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Talking about cohorts, young people, data & science

A key study for the BrainWaves project is our Cohort Study. But what exactly is a cohort study and why is it important for BrainWaves and science? We asked researcher Ryan Parsons to tell us more.

Young people together in a 6th form common room

Ryan, can you explain what a cohort study is?

A cohort study is a type of research where we collect data repeatedly over a period of time from a certain group who share similar characteristics (in this case, young people). This type of study is useful to investigate how different areas of young people’s lives are related and how they might change over time. For example, we might ask young people about their quality of life and see if this changes over time, or we might investigate whether other aspects of young people’s lives (E.g., their social relationships) are related to changes in their quality of life. Or perhaps we might see whether an intervention could positively change this relationship.

Why are we doing it?

The primary objective of the BrainWaves cohort study is to recruit and retain a large sample of young people so that we can collect these types of data from them at multiple timepoints. We can then use this data to create a valuable database to use for future studies and interventions. With the resulting data, researchers will be equipped to provide insights into young people’s mental health and well-being using rich data collected across multiple timepoints and domains.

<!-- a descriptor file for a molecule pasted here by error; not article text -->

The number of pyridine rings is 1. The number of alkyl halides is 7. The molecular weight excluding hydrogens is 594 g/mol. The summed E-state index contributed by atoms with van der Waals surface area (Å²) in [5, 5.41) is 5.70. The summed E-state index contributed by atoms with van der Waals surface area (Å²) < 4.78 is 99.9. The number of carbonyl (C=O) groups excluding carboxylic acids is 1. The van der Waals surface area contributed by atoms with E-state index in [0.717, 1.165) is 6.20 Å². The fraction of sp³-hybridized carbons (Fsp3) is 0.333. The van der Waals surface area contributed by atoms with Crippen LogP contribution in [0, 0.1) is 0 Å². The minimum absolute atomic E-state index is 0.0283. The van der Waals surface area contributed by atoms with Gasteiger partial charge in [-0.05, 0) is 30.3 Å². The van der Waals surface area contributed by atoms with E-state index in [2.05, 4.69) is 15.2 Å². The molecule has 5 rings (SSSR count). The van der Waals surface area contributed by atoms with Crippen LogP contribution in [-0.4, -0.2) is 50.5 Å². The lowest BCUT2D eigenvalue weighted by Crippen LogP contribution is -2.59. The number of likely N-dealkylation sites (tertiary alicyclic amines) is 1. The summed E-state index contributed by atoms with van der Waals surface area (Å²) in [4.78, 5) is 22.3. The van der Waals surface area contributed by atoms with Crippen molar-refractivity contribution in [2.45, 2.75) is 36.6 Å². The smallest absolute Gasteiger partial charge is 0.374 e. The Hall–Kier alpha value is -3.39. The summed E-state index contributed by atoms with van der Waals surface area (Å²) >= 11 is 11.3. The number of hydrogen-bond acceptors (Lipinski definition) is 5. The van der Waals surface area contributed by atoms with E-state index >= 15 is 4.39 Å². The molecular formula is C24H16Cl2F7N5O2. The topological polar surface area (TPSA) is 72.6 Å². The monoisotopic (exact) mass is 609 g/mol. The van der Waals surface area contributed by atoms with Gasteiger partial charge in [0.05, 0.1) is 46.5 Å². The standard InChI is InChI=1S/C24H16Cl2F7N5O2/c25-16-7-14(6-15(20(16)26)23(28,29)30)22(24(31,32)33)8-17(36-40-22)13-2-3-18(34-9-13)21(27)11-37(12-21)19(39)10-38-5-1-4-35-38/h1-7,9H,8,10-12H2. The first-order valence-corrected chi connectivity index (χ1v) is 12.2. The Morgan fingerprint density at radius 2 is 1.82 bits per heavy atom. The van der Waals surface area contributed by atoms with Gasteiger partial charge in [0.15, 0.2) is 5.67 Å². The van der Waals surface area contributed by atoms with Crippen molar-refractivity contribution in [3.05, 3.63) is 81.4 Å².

How are we doing it?

In order to collect this data, our core assessment strategy is to administer an annual participant questionnaire that includes the measurement of important self-reported socioeconomic exposures, cognitive mediators, and mental and physical health outcomes. This data will be augmented with a short teacher questionnaire and school-based administrative data.

Following initial baseline data collection, young people will be assessed annually over a period of at least 10 years. Additionally, it is anticipated that the study will be incremental to include digital assessments, bio sampling and linkage to health and educational data over time.  

Development of the baseline cohort questionnaire was a multistage process, guided by two workshops and the expertise of the research team. In addition, a Young Person’s Advisory Group (YPAG), a voluntary group of young people aged 16 – 19 years old, were consulted on the selection of measures, as well as other important aspects of the questionnaire (such as longitudinal follow-up and time management). This advisory group provided valuable input from a young person’s perspective, helping to shape the questionnaire presented to participants. Additionally, comments and suggestions were provided by a teacher panel and teacher workshops overseen by The Day.

So, what are the next steps?

We plan to use our current questionnaire for a soft launch of the cohort study in April 2024. Learnings from the soft launch will inform changes and improvements in preparation for the main launch of the cohort study scheduled for the final quarter of 2024.

The scientific value of BrainWaves is expected to increase over time as further data sets are collected and the long-term benefits of interventions are evaluated. We have exciting plans ahead in our quest to improve the mental health and well-being of young people, so watch this space!